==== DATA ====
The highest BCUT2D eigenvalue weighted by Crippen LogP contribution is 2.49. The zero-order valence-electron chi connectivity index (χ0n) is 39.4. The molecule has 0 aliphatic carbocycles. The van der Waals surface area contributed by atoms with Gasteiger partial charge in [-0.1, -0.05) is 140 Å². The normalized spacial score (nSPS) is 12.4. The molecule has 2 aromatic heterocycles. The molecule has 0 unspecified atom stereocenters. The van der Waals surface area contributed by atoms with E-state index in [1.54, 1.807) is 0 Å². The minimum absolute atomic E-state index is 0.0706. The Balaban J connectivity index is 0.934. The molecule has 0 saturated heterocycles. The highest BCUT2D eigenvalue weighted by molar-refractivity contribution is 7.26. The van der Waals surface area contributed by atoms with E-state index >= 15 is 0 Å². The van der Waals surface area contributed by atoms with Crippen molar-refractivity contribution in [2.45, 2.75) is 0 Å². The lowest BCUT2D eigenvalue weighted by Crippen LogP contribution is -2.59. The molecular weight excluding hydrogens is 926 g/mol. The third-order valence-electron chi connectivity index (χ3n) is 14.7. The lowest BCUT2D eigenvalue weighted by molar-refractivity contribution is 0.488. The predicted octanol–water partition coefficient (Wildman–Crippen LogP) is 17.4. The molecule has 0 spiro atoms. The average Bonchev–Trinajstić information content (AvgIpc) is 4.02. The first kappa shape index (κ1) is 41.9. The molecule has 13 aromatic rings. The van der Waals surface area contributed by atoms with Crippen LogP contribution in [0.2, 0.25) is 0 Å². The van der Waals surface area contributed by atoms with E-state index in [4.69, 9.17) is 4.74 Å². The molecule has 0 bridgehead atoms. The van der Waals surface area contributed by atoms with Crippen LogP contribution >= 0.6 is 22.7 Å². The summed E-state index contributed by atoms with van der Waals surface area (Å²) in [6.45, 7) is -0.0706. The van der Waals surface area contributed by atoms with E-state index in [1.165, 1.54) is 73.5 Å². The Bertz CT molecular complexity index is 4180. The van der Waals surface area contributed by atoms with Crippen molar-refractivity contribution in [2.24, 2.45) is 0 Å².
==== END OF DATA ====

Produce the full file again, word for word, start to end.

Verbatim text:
The highest BCUT2D eigenvalue weighted by Crippen LogP contribution is 2.49. The zero-order valence-electron chi connectivity index (χ0n) is 39.4. The molecule has 0 aliphatic carbocycles. The van der Waals surface area contributed by atoms with Gasteiger partial charge in [-0.1, -0.05) is 140 Å². The normalized spacial score (nSPS) is 12.4. The molecule has 2 aromatic heterocycles. The molecule has 0 unspecified atom stereocenters. The van der Waals surface area contributed by atoms with E-state index in [1.54, 1.807) is 0 Å². The minimum absolute atomic E-state index is 0.0706. The Balaban J connectivity index is 0.934. The molecule has 0 saturated heterocycles. The highest BCUT2D eigenvalue weighted by molar-refractivity contribution is 7.26. The van der Waals surface area contributed by atoms with E-state index >= 15 is 0 Å². The van der Waals surface area contributed by atoms with Crippen molar-refractivity contribution in [2.45, 2.75) is 0 Å². The lowest BCUT2D eigenvalue weighted by Crippen LogP contribution is -2.59. The molecular weight excluding hydrogens is 926 g/mol. The third-order valence-electron chi connectivity index (χ3n) is 14.7. The lowest BCUT2D eigenvalue weighted by molar-refractivity contribution is 0.488. The predicted octanol–water partition coefficient (Wildman–Crippen LogP) is 17.4. The molecule has 0 spiro atoms. The average Bonchev–Trinajstić information content (AvgIpc) is 4.02. The first kappa shape index (κ1) is 41.9. The molecule has 13 aromatic rings. The van der Waals surface area contributed by atoms with Crippen LogP contribution in [0.2, 0.25) is 0 Å². The van der Waals surface area contributed by atoms with E-state index in [4.69, 9.17) is 4.74 Å². The molecule has 0 bridgehead atoms. The van der Waals surface area contributed by atoms with Crippen LogP contribution >= 0.6 is 22.7 Å². The summed E-state index contributed by atoms with van der Waals surface area (Å²) in [6.45, 7) is -0.0706. The van der Waals surface area contributed by atoms with E-state index in [1.165, 1.54) is 73.5 Å². The Bertz CT molecular complexity index is 4180. The van der Waals surface area contributed by atoms with Crippen molar-refractivity contribution in [2.24, 2.45) is 0 Å².